code style topic

code style topic

Postby nido » 20 Mar 2014, 00:00

In this topic I would like to specifically address the layout of the code, rather then the functionality itself.

Reason for creating this thread is reading about the bad indentation in the source tree. I would like to make a suggestion in order to better the situation without putting considerable manual effort into it. To this effect, I propose the following:

- Someone links me to a definition of our code style (layout), and i'll go find a formatter that could make all code be as such, or

- We decide on a code style (in respect to this project, the best choice would be one of the arch-styles, kernel, gnu, k&r or bsd) and we do the same as above, or

- we let clang-formatter loose and have it decide what would be a consistent style and at least have the code consistently formatted (possibly whilst having a holy war over what shall be the One True Bracestyle)


I'd also like to propose to have this done in one grand sweep of all code files, by a committer identified as 'formatter', or something similar indicating this was not a "real" change.

I would be interested to hear your opinions.
nido
 
Posts: 57
Joined: 07 Mar 2014, 00:47

Re: code style topic

Postby charlie » 20 Mar 2014, 09:26

Code style is one of those things people (including myself) obsess over but actually matters very little. Prettifying code is basically a way to procrastinate on doing the important tasks.

As long as code is well documented (and said documentation kept up to date) and variables/classes named clearly and sensibly, the actual "style" off the code is nigh irrelevant.
Free Gamer - it's the dogz
Vexi - web UI platform
User avatar
charlie
Global Moderator
 
Posts: 2103
Joined: 02 Dec 2009, 11:56
Location: Manchester, UK

Re: code style topic

Postby Bertram » 20 Mar 2014, 09:54

Hi there,

charlie {l Wrote}:Code style is one of those things people (including myself) obsess over but actually matters very little. Prettifying code is basically a way to procrastinate on doing the important tasks.

As long as code is well documented (and said documentation kept up to date) and variables/classes named clearly and sensibly, the actual "style" off the code is nigh irrelevant.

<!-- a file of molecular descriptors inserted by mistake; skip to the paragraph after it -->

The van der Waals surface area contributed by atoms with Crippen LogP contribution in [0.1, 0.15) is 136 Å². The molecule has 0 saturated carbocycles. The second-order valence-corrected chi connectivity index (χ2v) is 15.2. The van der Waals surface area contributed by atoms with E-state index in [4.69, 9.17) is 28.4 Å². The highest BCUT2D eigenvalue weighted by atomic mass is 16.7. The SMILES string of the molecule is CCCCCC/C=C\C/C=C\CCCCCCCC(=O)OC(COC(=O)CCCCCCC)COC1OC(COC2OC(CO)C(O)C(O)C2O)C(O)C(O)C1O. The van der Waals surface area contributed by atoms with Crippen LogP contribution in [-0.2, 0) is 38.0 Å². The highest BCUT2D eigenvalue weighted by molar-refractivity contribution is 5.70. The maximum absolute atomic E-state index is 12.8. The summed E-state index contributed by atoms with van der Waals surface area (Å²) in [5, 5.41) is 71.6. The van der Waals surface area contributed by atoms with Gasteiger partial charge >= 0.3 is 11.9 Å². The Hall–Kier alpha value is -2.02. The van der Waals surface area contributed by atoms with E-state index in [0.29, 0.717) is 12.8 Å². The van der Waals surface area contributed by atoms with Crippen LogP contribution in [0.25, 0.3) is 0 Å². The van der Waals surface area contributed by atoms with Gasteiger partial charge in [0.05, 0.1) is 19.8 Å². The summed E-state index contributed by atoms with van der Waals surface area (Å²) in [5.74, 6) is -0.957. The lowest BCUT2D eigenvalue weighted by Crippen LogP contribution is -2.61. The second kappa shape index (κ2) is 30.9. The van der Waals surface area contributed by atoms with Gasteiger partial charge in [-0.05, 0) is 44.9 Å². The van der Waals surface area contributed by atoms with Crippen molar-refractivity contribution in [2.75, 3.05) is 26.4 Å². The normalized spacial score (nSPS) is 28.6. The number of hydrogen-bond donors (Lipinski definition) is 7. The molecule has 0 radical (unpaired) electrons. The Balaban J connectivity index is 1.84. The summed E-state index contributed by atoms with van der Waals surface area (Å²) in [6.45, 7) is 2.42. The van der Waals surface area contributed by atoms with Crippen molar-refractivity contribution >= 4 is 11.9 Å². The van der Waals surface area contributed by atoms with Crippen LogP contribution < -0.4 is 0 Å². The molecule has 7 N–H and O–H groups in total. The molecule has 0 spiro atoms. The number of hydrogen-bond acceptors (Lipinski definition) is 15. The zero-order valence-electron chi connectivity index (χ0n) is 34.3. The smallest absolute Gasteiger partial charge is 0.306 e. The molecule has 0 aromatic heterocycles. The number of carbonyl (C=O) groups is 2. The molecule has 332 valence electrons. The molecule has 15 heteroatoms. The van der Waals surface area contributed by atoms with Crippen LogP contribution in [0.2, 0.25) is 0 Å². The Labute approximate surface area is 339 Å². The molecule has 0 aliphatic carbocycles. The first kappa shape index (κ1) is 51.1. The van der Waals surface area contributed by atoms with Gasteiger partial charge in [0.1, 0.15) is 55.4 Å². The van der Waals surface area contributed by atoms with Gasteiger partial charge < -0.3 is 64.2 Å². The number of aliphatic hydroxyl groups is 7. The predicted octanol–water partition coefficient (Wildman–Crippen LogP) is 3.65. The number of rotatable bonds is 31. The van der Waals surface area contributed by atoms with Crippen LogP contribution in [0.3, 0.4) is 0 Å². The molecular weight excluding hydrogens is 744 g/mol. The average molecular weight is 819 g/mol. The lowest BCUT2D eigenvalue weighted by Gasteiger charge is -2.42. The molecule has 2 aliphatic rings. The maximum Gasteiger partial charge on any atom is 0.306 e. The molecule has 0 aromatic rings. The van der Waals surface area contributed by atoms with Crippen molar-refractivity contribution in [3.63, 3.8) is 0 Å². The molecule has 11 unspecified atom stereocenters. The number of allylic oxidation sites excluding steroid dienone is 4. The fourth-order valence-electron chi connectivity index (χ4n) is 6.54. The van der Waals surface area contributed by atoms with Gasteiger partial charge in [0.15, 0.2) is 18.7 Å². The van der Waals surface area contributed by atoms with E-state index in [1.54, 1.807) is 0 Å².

Well, I'll be straight. That's utterly wrong, and I could say that only from personal experience on my OD's latest changes. I don't know what made you think this, but working with people that just don't care about the common code style is something unbearable, and not only for me, this also from personal experience with a few other teams.

Having code badly indented, baldy formed, without hint about variables use, ill-named members variables and so on, just permits even more mistakes.
It's just like if you said that when reading a book, the grammar, syntax, and the overall book paragraphs format wasn't important if the text is interesting.
This doesn't make the book unreadable if you really want to, but it's really hurting, right?
So, it's no procrastination at all, it's a standard code curation measure.

I do agree about the fact that the documentation is important, though.

As for Nido's point:
Let me request once again to not apply a code style script right now. I'm in process of reviewing the whole code and apply the code conventions at the same time. As this will permit me to get to know it sufficiently to be more at ease for the next additions. Just give me two or three more weeks. Afterward, I'm ok with applying something. :)

Best regards,
Last edited by Bertram on 20 Mar 2014, 15:08, edited 1 time in total.
User avatar
Bertram
VT Moderator
 
Posts: 1645
Joined: 09 Nov 2012, 12:26

Re: code style topic

Postby andrewj » 20 Mar 2014, 10:01

Code style does matter. For example, when people put a '{' (in C or C++ code) at the end of a line, I find such code a lot harder to read or even browse through. When typing code in, I would automatically press ENTER first and then the '{' of a new block, and conforming to the other way would be painful.

I think that the people who spend the most time on the code, often just two or three people -- they are the ones who get to choose the coding style, and everyone else has to lump it (put up with it).
User avatar
andrewj